Tom Turkey: Now I know how you got your name, BB.
TT: Soon it will be Thanksgiving.
BB: You don’t have anything to be thankful for?
Mike Lyons (R-District C) was recently re-elected to the Norwalk Board of Education and was unanimously re-elected chairman.
After making significant progress in the last few years, the Norwalk Public Schools are poised to make major leaps forward toward becoming a great school system. My last status report can be found here: Opinion: Norwalk schools moving forward with Rivera’s strategic plan
This is to update you on what’s been going on lately, and what the next steps will be for the Board of Education.
Terry Cowgill lives in Lakeville, blogs at ctdevilsadvocate.com and is news editor of The Berkshire Record in Great Barrington, Mass. Follow him on Twitter @terrycowgill.
Connecticut’s “period of permanent fiscal crisis,” so-called by Malloy administration budget chief Ben Barnes last fall, sounded like something of an exaggeration. Though he has recently renounced the comment, Barnes simply blurted out the truth when he used the now-famous phrase.
Susan Bigelow is an award-winning columnist and the founder of CTLocalPolitics. She lives in Enfield with her wife and their cats.
This week Democratic leaders floated the possibility of suspending public financing of campaigns as a way to close the current budget gap. Even though they backed down under pressure, it’s just one more sign that the vital and necessary campaign finance reform laws passed after Gov. John G. Rowland’s resignation are being eroded down to nothing.
Suzanne Bates is the policy director for the Yankee Institute for Public Policy. She lives in South Windsor with her family. Follow her on Twitter @suzebates.
For 23 years, Connecticut’s legislators have ignored the will of the voters by not fully implementing the state’s constitutional spending cap.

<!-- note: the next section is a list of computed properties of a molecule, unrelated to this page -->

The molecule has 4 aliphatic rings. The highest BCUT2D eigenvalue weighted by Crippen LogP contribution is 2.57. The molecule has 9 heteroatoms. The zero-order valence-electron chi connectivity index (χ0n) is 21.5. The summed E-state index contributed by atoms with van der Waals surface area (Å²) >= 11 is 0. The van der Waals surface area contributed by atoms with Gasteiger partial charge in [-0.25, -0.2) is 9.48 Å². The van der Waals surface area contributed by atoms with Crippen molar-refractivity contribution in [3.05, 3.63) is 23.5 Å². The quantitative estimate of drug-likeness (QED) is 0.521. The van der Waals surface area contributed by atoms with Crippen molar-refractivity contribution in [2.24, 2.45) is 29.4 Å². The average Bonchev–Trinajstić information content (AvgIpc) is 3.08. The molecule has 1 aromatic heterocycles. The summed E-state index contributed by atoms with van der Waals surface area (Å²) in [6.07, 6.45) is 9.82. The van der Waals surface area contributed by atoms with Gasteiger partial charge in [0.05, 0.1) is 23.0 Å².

NORWALK, Conn. – Here’s a look at the most-read and most-commented on stories on Nancy on Norwalk for the week covering Nov. 15-22.
- Norwalk Council names Kimmel, Kydes and O’Toole Giandurco to leadership roles
- Norwalk activists push for zoning reform
- Time is running out for NoN: Make your voluntary subscription today!
- Norwalk Zoning Commission approves Beinfield’s waterfront Rowayton home proposal
- McCarthy takes on RTC vice chairmanship
- Norwalk political notes: Council to announce who got what; is disappointment in the air?
- Lyons is re-elected as Norwalk BoE chairman, expresses optimism for new board
- Disappointed Perpignan rues Norwalk voter ‘apathy,’ plans to mentor youth
- Rilling, McQuaid sworn in for another term as Norwalk leaders
- Opinion: Experiment that spawned NoN is at the crossroads and Norwalk zoners green-light AMEC for increased truck traffic (tie)
NORWALK, Conn. — The deep-pocketed folks who just took over Dreamy Hollow plan to mint more money by turning the troubled Norwalk co-op into moderate-income apartment rentals, Frank Farricker said Friday.
No one is doing that, pointed out Farricker, president of Exit Realty and the developer of the Globe Theater.
“If you have a moderate income place, you can guarantee you’re going to have 100 percent occupancy, especially if it’s nice. Nobody is ever going to want to leave,” Farricker said. Continue reading Farricker: Buyer plans to keep Dreamy Hollow a rental ‘forever’